A former Frederick couple who pleaded guilty in federal court this week to operating a scam in which they wrote fraudulent grant requests for companies or people who hired them each face 20 years in prison, prosecutors said.
Rosa Lee Brown, 53, and Allen Abraham McMillan, 57, pleaded guilty Wednesday to conspiracy to commit mail fraud in U.S. District Court in Baltimore, according to a news release from the U.S. Attorney’s Office.
Brown and McMillan each face up to 20 years in prison and potential fine of up to $1.4 million at their sentencing scheduled for June 25, the release said.
The couple operated Grants Made Easy to provide grant-writing help to customers. Victims of the scam lost $724,250 between December 2006 and August 2008, prosecutors said.
Joseph Lewis, a federal public defender representing Brown, declined to comment on the case Thursday, citing the pending sentencing. But he said Brown and McMillan no longer live in Maryland.
An attorney for McMillan could not be reached for comment Thursday.
The couple’s company purported to help customers obtain grant money from government, nonprofit and corporate funds, and claimed to have helped clients get more than $60 million, prosecutors said.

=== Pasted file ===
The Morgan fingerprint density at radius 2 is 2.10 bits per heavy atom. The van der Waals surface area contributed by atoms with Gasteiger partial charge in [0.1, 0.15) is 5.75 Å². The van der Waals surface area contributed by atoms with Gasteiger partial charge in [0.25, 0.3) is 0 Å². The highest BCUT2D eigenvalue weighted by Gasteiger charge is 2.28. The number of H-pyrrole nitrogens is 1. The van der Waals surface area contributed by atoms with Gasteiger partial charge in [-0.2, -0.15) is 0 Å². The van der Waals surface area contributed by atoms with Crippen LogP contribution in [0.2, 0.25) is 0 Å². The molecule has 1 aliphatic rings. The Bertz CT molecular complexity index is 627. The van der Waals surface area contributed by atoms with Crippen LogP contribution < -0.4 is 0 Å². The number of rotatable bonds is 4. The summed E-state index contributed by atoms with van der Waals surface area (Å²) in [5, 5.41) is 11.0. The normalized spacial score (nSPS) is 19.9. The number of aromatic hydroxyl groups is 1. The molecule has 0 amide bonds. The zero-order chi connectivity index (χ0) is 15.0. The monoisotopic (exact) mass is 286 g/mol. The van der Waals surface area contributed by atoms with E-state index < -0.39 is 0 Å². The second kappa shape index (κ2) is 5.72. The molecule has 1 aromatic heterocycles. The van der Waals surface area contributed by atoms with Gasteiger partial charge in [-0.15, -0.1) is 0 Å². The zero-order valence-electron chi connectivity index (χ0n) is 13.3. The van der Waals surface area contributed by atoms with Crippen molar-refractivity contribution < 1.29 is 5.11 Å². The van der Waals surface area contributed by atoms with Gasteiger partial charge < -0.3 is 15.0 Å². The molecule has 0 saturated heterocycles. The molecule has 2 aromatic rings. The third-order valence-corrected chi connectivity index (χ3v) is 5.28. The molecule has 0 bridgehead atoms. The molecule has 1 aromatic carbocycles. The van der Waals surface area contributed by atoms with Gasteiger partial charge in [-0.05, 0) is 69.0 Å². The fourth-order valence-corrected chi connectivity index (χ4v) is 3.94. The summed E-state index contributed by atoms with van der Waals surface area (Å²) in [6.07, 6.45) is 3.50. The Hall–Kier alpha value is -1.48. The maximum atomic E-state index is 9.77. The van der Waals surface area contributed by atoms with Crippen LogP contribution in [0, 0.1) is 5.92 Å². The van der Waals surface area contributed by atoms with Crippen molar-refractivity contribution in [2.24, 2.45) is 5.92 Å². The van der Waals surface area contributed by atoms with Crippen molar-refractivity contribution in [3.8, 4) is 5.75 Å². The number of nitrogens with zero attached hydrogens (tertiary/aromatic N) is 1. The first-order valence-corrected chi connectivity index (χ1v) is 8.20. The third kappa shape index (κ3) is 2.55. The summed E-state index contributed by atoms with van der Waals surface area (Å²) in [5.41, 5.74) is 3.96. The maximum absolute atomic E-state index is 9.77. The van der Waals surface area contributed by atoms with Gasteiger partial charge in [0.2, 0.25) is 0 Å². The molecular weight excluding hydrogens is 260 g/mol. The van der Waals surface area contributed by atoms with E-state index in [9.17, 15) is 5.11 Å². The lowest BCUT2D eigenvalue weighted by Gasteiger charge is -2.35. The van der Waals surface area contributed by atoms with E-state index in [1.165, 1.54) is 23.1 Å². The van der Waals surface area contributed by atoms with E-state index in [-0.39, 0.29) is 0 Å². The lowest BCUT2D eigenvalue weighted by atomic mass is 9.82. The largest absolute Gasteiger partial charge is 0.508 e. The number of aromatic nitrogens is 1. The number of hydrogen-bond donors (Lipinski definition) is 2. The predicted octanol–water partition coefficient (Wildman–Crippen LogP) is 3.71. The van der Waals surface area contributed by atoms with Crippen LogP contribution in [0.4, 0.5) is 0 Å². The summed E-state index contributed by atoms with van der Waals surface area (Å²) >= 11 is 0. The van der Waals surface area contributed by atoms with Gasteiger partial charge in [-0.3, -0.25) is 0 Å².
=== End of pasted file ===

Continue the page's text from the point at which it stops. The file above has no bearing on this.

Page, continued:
On Dec. 11, 2006, McMillan opened an account for the company at a Bank of America branch in Frederick.
A testimonial that Grants Made Easy supplied to customers was connected to a company associated with Brown’s daughter, the release said.
Grants Made Easy made clients pay an advance that ranged from $1,000 to more than $100,000, depending on the amount of work that would be required, the release said.
To promote the company, Brown and McMillan attended seminars and conventions in places ranging from Solomon’s Island, Md., to Austin, Texas, to attract clients.
One of their clients, a police officer in Fresno, Calif., withdrew money from her savings and got advances on her credit card to pay the company $70,000 to try and secure a $3 million grant to start a business venture, the release said.
Prosecutors said that Brown and McMillan ignored calls and emails from customers asking about the progress of their projects.
One of the customers contacted the Frederick County Sheriff’s Office, which notified the U.S. Postal Inspection Service whose investigators ultimately identified more than 30 people who had paid for the couple’s grant-writing services, the release said.
None of those customers had received a grant, and investigators found no evidence that either Brown or McMillan had made any effort to secure grants, other than depositing the money provided for the advances, the release said.